Tuesday, February 24, 2009
In 1972, the United States Supreme Court in Spencer v. Kugler affirmed New Jersey's statutory scheme compelling school district boundaries to coincide with those of the State's political subdivisions. In writing a dissent to the Court's affirmation of the lower court opinion that such segregation was "de-facto" and not subject to a constitutional violation, Justice William O. Douglas highlighted the pernicious influence of local government boundaries in creating unequal and inferior education for the nation's Black, Latino, Asian American, and American communities. As Justice Douglas dissent suggested, the tremendous ability of local municipalities to control the racial and ethnic composition of their local and sub-local communities through seemingly neutral and "de-facto" means put into question the Supreme Court's post-Brown v. Board of Education condemnation of the inferior education received by a large majority of the nation's increasingly multiracial student body.
Over 30 years after Justice Douglas's dissent in Kugler, over one-hundred local municipalities across the country have enacted so-called "anti-illegal immigration" ordinances to prevent largely Latin America migrants in the United States from moving into, settling, and living in their communities. Through the prohibition in the leasing or sale of real property to an undocumented immigrants, sanctions for employers who hire undocumented immigrants, and or English-only provisions in the provision of municipal services; such ordinances have racialized municipal, and by extension school boundaries in profound ways. As one Mayor of a Wisconsin community fundamentally transformed by Mexican migration made clear: "I would like to inform you of what is coming. If you employ illegal immigrants or rent or house illegal immigrants, there will be consequences. They are not welcome here."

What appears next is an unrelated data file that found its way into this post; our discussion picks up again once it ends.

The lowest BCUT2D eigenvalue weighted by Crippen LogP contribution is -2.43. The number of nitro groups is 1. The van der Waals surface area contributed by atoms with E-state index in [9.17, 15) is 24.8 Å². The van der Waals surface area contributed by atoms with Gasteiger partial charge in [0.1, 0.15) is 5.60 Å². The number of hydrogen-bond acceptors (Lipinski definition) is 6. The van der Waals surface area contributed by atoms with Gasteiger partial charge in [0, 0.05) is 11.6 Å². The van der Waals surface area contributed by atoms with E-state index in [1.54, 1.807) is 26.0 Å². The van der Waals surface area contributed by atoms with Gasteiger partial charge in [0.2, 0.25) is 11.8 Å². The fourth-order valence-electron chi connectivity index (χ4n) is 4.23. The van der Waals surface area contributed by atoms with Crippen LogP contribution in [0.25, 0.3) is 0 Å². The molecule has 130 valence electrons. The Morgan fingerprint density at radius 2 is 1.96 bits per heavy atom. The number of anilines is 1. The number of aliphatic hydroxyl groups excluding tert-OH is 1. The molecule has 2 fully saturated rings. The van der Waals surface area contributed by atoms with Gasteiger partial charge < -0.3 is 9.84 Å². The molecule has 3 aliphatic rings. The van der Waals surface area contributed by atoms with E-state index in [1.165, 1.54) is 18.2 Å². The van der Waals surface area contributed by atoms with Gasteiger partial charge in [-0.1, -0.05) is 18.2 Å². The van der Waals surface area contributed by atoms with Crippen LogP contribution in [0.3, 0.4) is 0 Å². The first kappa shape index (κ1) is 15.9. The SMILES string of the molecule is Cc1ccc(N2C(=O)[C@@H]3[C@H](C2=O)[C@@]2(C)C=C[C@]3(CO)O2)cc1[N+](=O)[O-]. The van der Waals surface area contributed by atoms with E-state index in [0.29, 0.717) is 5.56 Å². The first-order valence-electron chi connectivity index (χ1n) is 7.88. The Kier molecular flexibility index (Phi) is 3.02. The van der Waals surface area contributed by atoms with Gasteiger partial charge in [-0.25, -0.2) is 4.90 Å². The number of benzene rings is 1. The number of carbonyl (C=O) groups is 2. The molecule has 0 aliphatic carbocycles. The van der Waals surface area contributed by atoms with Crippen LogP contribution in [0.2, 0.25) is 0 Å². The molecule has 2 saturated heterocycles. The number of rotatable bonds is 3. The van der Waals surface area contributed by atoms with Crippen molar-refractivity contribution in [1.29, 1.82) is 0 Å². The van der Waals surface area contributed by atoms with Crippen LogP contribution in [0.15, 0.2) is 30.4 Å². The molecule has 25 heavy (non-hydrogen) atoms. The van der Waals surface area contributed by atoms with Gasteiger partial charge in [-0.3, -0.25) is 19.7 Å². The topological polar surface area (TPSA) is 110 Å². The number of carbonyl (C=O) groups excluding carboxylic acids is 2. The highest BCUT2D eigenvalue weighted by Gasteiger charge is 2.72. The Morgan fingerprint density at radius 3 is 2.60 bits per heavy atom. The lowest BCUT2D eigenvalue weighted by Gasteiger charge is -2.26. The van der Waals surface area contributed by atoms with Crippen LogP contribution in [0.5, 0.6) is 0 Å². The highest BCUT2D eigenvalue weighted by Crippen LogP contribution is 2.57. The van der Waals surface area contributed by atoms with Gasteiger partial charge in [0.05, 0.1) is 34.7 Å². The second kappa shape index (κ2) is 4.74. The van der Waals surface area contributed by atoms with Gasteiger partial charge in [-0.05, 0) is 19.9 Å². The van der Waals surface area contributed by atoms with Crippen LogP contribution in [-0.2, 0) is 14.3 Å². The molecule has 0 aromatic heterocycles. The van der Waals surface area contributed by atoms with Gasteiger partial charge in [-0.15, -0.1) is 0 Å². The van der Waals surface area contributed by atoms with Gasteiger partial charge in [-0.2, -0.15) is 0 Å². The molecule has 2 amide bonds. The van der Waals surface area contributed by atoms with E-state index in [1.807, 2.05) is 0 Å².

Accordingly, this article explores the impact of such ordinances on the racialized reproduction, concentration, and ultimate exclusion of Latino students from equal educational opportunities in public schools. As my article explores, the desire for "better" and more "exclusive" schools animates much of the political will behind the enactment of such ordinances. Though such ordinances have been carefully crafted not to run afoul such decisions as Brown v. Board of Education or Plyler v. Doe, I suggest that the time is ripe to revisit the "de jure"/"de facto" distinction in American constitutional and educational jurisprudence. Indeed, disturbingly akin to many of the "sundown" ordinances enacted by many American communities in the first-half of the 20th century in response to an African American diaspora from the American South, today's "anti-Immigration" ordinances promise to render more impermeable and more pernicious residential segregation and educational inequity in an increasingly "brown" America.